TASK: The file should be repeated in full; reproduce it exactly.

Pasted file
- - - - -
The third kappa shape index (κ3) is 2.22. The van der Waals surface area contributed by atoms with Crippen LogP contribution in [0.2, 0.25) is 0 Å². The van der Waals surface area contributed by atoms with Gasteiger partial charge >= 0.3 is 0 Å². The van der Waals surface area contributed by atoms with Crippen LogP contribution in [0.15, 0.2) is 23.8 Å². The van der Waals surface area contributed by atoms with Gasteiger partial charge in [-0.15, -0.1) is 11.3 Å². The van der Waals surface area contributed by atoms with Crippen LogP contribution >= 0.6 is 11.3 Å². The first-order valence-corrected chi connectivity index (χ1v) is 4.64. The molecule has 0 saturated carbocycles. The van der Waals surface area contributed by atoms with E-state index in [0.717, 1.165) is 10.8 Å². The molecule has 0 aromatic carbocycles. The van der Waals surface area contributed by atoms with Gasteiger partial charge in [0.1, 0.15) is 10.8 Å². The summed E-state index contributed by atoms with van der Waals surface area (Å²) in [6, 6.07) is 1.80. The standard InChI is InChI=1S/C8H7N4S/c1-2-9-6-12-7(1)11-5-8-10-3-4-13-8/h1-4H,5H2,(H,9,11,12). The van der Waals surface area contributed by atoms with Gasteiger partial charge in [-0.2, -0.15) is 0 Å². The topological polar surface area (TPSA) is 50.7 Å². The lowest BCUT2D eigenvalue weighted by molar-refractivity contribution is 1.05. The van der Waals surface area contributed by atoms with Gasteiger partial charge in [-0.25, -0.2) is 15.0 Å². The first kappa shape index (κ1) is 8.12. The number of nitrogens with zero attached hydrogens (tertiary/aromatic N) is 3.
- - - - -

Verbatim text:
The third kappa shape index (κ3) is 2.22. The van der Waals surface area contributed by atoms with Crippen LogP contribution in [0.2, 0.25) is 0 Å². The van der Waals surface area contributed by atoms with Gasteiger partial charge >= 0.3 is 0 Å². The van der Waals surface area contributed by atoms with Crippen LogP contribution in [0.15, 0.2) is 23.8 Å². The van der Waals surface area contributed by atoms with Gasteiger partial charge in [-0.15, -0.1) is 11.3 Å². The van der Waals surface area contributed by atoms with Crippen LogP contribution >= 0.6 is 11.3 Å². The first-order valence-corrected chi connectivity index (χ1v) is 4.64. The molecule has 0 saturated carbocycles. The van der Waals surface area contributed by atoms with E-state index in [0.717, 1.165) is 10.8 Å². The molecule has 0 aromatic carbocycles. The van der Waals surface area contributed by atoms with Gasteiger partial charge in [0.1, 0.15) is 10.8 Å². The summed E-state index contributed by atoms with van der Waals surface area (Å²) in [6, 6.07) is 1.80. The standard InChI is InChI=1S/C8H7N4S/c1-2-9-6-12-7(1)11-5-8-10-3-4-13-8/h1-4H,5H2,(H,9,11,12). The van der Waals surface area contributed by atoms with Gasteiger partial charge in [-0.2, -0.15) is 0 Å². The topological polar surface area (TPSA) is 50.7 Å². The lowest BCUT2D eigenvalue weighted by molar-refractivity contribution is 1.05. The van der Waals surface area contributed by atoms with Gasteiger partial charge in [-0.25, -0.2) is 15.0 Å². The first kappa shape index (κ1) is 8.12. The number of nitrogens with zero attached hydrogens (tertiary/aromatic N) is 3.